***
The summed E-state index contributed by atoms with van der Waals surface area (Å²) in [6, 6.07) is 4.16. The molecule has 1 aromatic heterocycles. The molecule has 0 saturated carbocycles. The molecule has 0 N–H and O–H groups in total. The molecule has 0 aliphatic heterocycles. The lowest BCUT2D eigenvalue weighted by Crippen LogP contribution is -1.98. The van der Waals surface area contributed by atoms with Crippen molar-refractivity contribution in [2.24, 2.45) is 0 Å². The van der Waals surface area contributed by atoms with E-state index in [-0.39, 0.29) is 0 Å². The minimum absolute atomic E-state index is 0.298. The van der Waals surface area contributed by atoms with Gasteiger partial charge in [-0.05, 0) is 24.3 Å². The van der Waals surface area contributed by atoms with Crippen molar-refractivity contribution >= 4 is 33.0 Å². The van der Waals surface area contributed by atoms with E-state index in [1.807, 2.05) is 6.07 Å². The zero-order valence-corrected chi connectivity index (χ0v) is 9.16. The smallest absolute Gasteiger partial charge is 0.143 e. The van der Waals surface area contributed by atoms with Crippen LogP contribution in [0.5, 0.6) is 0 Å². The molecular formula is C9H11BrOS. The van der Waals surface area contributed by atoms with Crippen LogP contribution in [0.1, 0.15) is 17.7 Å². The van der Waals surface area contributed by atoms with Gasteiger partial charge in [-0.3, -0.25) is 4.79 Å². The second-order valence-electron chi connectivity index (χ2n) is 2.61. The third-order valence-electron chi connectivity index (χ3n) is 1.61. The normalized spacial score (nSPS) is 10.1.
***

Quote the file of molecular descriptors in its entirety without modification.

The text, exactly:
The summed E-state index contributed by atoms with van der Waals surface area (Å²) in [6, 6.07) is 4.16. The molecule has 1 aromatic heterocycles. The molecule has 0 saturated carbocycles. The molecule has 0 N–H and O–H groups in total. The molecule has 0 aliphatic heterocycles. The lowest BCUT2D eigenvalue weighted by Crippen LogP contribution is -1.98. The van der Waals surface area contributed by atoms with Crippen molar-refractivity contribution in [2.24, 2.45) is 0 Å². The van der Waals surface area contributed by atoms with E-state index in [-0.39, 0.29) is 0 Å². The minimum absolute atomic E-state index is 0.298. The van der Waals surface area contributed by atoms with Gasteiger partial charge in [-0.05, 0) is 24.3 Å². The van der Waals surface area contributed by atoms with Crippen molar-refractivity contribution >= 4 is 33.0 Å². The van der Waals surface area contributed by atoms with E-state index in [1.807, 2.05) is 6.07 Å². The zero-order valence-corrected chi connectivity index (χ0v) is 9.16. The smallest absolute Gasteiger partial charge is 0.143 e. The van der Waals surface area contributed by atoms with Crippen LogP contribution in [0.5, 0.6) is 0 Å². The molecular formula is C9H11BrOS. The van der Waals surface area contributed by atoms with Crippen LogP contribution in [0.1, 0.15) is 17.7 Å². The van der Waals surface area contributed by atoms with Gasteiger partial charge in [-0.3, -0.25) is 4.79 Å². The second-order valence-electron chi connectivity index (χ2n) is 2.61. The third-order valence-electron chi connectivity index (χ3n) is 1.61. The normalized spacial score (nSPS) is 10.1.